Headington in 1840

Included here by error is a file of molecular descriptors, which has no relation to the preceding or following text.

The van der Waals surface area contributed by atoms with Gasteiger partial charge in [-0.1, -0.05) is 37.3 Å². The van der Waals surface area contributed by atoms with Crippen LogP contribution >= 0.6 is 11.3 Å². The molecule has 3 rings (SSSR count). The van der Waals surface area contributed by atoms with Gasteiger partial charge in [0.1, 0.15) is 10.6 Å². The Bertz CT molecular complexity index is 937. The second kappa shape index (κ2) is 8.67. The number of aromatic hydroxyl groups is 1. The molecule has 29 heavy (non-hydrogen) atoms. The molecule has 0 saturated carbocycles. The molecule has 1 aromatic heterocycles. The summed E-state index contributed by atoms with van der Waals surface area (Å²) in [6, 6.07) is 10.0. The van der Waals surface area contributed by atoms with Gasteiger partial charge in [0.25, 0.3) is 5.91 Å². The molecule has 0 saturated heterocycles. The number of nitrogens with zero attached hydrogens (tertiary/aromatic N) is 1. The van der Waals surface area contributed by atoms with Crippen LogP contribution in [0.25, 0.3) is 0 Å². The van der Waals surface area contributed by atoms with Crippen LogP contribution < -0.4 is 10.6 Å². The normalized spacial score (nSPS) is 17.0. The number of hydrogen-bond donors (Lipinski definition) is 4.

Headington is in Bullington hundred, about 1 miles north-east of Oxford. The parish has an area of 1,780 acres, with a population, in 1831, of 1,388, about one-fourth agricultural. Headington is supposed to have been a royal residence under the Saxon dynasty. The village is pleasantly situated on a hill, which commands a fine view of Oxford ; and contains some neat and commodious buildings. The church is ancient, but the tower was rebuilt A.D. 1689 ; there is a lofty shaft of a cross in the church-yard. A short distance from the village is a stone-quarry from which much of the stone has been taken for the various buildings at Oxford ; it is however only suited to the more substantial parts, being too porous and too coarse in the grain for ornamental work. The living is a rectory, of the clear yearly value of £118. The were in 1833, an endowed school, with 20 boys and 10 girls ; five other day-schools, with 36 boys and 36 girls ; and two Sunday-schools, with 39 boys and 31 girls.